The coronavirus pandemic has dealt the country music scene a surprising bonus: a sudden surge in popularity.
Country Music Surges
The music industry as a whole has grown just 2.6% on streaming services over pre-pandemic numbers, Time magazine reports. But country music has jumped by 15.8%, MRC Data/Nielsen Music data show.
Country music concerts were among the first to return to stages across the country. And the Grand Ole Opry is back next month. Moreover, artists like Luke Combs, Morgan Wallen and Gabby Barrett are drawing large streaming followings and gaining major name recognition.
Industry insiders say country music is thriving. And they fully expect the coronavirus quarantine will yield some of the best country music in years. Artists stuck at home are likely to turn back to songwriting.
“Country music is authentic, relatable, and gives you comfort,” Brittany Schaffer told Time. Schaffer is Spotify’s head of artist and label marketing in Nashville. “You want to be in a place that feels like home at a time when the world feels uncertain.”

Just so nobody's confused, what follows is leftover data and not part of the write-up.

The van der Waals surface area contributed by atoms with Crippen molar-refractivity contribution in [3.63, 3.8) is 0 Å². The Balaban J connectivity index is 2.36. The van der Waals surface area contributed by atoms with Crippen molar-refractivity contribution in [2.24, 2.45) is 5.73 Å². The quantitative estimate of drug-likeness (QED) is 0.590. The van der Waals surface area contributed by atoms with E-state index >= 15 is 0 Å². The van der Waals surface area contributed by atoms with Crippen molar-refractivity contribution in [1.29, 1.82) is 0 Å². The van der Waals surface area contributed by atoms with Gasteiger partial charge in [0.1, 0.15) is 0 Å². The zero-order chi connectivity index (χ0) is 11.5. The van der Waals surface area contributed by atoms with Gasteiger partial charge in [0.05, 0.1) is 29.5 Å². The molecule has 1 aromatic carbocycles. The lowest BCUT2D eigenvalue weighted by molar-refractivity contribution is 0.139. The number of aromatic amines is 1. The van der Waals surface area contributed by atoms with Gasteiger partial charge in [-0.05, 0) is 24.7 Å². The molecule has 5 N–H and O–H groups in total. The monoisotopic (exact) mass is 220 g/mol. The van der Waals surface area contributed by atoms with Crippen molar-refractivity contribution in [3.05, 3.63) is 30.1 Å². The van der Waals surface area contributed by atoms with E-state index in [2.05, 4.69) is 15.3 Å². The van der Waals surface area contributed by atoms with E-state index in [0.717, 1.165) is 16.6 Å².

Country Fans Catch Up
While some county music listening is surging – on streaming services, for example – other formats are dropping, such as the early morning commute radio time.
“Partially what we’re seeing is the natural progression of country fans starting to catch up with these other formats—and the country market had a lot of catching up to do,” Melinda Newman, Billboard’s executive editor of West Coast and Nashville, told Time.
Even artists who aren’t signed to a big label have benefited. Singer-songwriter Lauren Jenkins tried out livestream concerts after her label dropped her and all her tour dates evaporated with the spread of the virus.
“A lot of my fans in Europe and the UK are the way I’m paying my bills right now,” she told Time. “From what I’ve seen, I could do it every single day of the week and the same people would tune in—and I’m seeing new people I’ve never met tune in and come back every time.”